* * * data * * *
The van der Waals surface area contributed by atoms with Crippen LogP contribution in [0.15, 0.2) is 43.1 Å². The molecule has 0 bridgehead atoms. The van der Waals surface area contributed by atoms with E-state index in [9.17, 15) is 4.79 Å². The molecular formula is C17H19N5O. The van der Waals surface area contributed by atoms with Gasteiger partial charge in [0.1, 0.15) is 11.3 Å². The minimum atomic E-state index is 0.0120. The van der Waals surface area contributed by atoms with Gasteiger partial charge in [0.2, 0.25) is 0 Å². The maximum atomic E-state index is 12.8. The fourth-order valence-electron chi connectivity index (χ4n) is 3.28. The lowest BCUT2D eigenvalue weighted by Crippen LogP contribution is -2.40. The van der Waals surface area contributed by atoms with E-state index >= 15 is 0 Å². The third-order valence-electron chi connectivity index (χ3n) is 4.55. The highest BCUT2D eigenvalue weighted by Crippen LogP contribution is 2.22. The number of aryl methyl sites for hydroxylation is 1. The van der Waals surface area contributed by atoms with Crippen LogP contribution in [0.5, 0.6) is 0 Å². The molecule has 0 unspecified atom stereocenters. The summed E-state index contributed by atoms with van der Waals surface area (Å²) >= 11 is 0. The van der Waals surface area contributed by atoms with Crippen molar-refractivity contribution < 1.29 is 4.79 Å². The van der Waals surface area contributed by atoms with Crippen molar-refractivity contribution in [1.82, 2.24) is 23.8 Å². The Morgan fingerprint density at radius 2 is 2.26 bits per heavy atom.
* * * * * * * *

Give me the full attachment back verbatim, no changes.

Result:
The van der Waals surface area contributed by atoms with Crippen LogP contribution in [0.15, 0.2) is 43.1 Å². The molecule has 0 bridgehead atoms. The van der Waals surface area contributed by atoms with E-state index in [9.17, 15) is 4.79 Å². The molecular formula is C17H19N5O. The van der Waals surface area contributed by atoms with Gasteiger partial charge in [0.1, 0.15) is 11.3 Å². The minimum atomic E-state index is 0.0120. The van der Waals surface area contributed by atoms with Gasteiger partial charge in [0.2, 0.25) is 0 Å². The maximum atomic E-state index is 12.8. The fourth-order valence-electron chi connectivity index (χ4n) is 3.28. The lowest BCUT2D eigenvalue weighted by Crippen LogP contribution is -2.40. The van der Waals surface area contributed by atoms with E-state index >= 15 is 0 Å². The third-order valence-electron chi connectivity index (χ3n) is 4.55. The highest BCUT2D eigenvalue weighted by Crippen LogP contribution is 2.22. The number of aryl methyl sites for hydroxylation is 1. The van der Waals surface area contributed by atoms with Crippen LogP contribution in [0.5, 0.6) is 0 Å². The molecule has 0 unspecified atom stereocenters. The summed E-state index contributed by atoms with van der Waals surface area (Å²) >= 11 is 0. The van der Waals surface area contributed by atoms with Crippen molar-refractivity contribution < 1.29 is 4.79 Å². The van der Waals surface area contributed by atoms with Crippen molar-refractivity contribution in [1.82, 2.24) is 23.8 Å². The Morgan fingerprint density at radius 2 is 2.26 bits per heavy atom.